Friday, October 31, 2008

Painted Skies tutorial - whole-cloth painting for art quilts

I love to create art quilts using my own painted fabric - so I thought it would be fun to share one of my methods with you all :-)

As always, just a gentle reminder - this is an original tutorial, designed and written by myself. It's copyright and may not be copied or transferred without my direct permission.

For this project, you’ll need plain, tightly-woven white cotton fabric (pre-washed, please), a work surface that can get paint-y, a selection of fabric paints and paint brushes. I’d also recommend a spray bottle, clips or tape to attach your fabric to your work surface, and as an option - coarse salt:

Let’s get painting!

To begin, iron your cotton fabric (it’s pre-washed right??) and secure it to your work surface. I prefer to paint on fabric that’s anchored to my work table - I find it’s a lot easier. I’m using big clips to hold my sample fabric down.

Before you start painting, it’s important to have everything prepared and ready to go - you don’t want to go running around your studio trying to find something while your paint is drying on the fabric! I recommend having a good size water container handy to wash your brushes too.

I’m using a combination of Dye-Na-Flo and Lumiere fabric paints for this project. You can use your favorite paints, but these are my preference - I don’t have any commercial interest in them, they just work the way I want :-)

To begin, take your spray bottle and mist the fabric all over - it doesn’t need to be soaked through, but it’s got to be evenly damp for the paint to move the way we want.

I’ve dipped my large, round paint brush (I like Winsor & Newton University synthetic bristle brushes - the white bristle ones) into my water and then into “azure” Dye-Na-Flo. I’m using really light, loose strokes all over the fabric. Don’t try and make obvious cloud shapes, just use light strokes of paint. I’m using heavier strokes at the bottom, moving to lighter ones at the top. That will help give the illusion of depth to the sky.
I’ve mixed a 50/50 blend of azure Dye-Na-Flo and pearlescent turquoise Lumiere, thinned it with water and lightly painted over parts of the blue paint. I like the sheer sparkle of pearl paints, but you’ve got to use them sparingly in this project or they’ll overwhelm it.
I’ve added some light touches of “violet” Dye-Na-Flo. I’ve dipped my paintbrush into water first, and then into the paint - it helps to keep things really light and fluid.

The dark patches you can see in this photo is the worktable surface showing through the white fabric.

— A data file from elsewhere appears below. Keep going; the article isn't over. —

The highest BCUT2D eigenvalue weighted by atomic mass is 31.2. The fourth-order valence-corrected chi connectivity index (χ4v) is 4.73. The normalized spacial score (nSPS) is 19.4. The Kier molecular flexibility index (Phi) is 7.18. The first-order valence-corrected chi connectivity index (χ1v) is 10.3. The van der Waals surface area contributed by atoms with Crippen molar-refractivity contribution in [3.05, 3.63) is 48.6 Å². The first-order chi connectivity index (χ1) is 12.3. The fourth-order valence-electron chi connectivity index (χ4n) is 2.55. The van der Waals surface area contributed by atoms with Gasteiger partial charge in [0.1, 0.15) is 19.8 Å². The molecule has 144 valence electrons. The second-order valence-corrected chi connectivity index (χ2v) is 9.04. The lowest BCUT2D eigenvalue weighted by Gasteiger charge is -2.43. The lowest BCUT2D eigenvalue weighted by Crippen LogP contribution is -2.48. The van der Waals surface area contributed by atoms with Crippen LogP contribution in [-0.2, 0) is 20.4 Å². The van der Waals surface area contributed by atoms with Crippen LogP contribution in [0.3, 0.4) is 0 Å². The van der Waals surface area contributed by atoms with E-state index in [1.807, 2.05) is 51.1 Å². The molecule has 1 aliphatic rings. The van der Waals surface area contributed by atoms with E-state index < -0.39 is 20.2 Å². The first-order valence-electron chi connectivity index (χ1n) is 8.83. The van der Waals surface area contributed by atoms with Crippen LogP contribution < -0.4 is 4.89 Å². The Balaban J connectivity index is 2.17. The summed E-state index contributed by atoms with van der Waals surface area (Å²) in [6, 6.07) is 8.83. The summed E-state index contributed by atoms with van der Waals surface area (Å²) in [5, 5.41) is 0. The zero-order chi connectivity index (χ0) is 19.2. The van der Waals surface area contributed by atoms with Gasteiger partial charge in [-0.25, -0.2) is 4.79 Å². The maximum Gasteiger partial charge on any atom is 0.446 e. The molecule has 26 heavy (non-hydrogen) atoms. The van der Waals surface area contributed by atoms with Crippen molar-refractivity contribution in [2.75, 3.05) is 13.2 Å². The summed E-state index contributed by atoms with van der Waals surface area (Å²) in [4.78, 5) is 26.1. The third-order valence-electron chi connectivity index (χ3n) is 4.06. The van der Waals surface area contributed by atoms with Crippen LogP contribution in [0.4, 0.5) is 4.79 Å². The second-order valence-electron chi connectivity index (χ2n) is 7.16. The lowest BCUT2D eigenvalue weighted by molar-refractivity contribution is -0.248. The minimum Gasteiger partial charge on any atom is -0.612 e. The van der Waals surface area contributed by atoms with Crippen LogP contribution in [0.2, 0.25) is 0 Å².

It’s important to keep your fabric evenly damp during painting. I photographed this project outside on a hot and windy afternoon, so I needed to spray the fabric down again at this point.

I’m trying to paint a sky at the beginning of sunset, so I’ve a really light layer of yellow streaks, just at the top of the fabric. I’ve used “sun yellow” Dye-Na-Flo. I decided to punch up the metallics a little, so I used a thinned out mixture of Lumiere’s “true gold” to add high lights to the yellow.

I decided that the bottom of the fabric needed a little more color, so I’ve brushed on a second layer of violet. The dark line across the bottom is actually a shadow from my house - not paint.

Spray the fabric again lightly and let it dry thorougly. You could also lightly sprinkle with rock salt at this point. Rock salt will add an interesting texture, just make sure to wash the fabric after you’ve heat set it to remove the salt. It’s not good for fabric to leave it sit for too long!

The fabric has now had a chance to dry overnight, so you can see how much the paint softens as it dries. That’s half of the fun with painting on wet fabric - you never quite now how it will dry! You can now heat-set it according to the instructions on the paint - that will ensure the paint is fully permanent and can be washed safely.

Just to let you know, the finished piece of fabric is over six feet long and approximately eighteen inches wide…

This is why I should remember to wear gloves when I paint - I don’t seem to be able to paint without wearing it :-)
Here's how the fabric looks if you salt it with rock salt when it's still wet:
I love the mottled effect and the added dimension it gives.

tutorial & all images are copyright C Findlay-Harder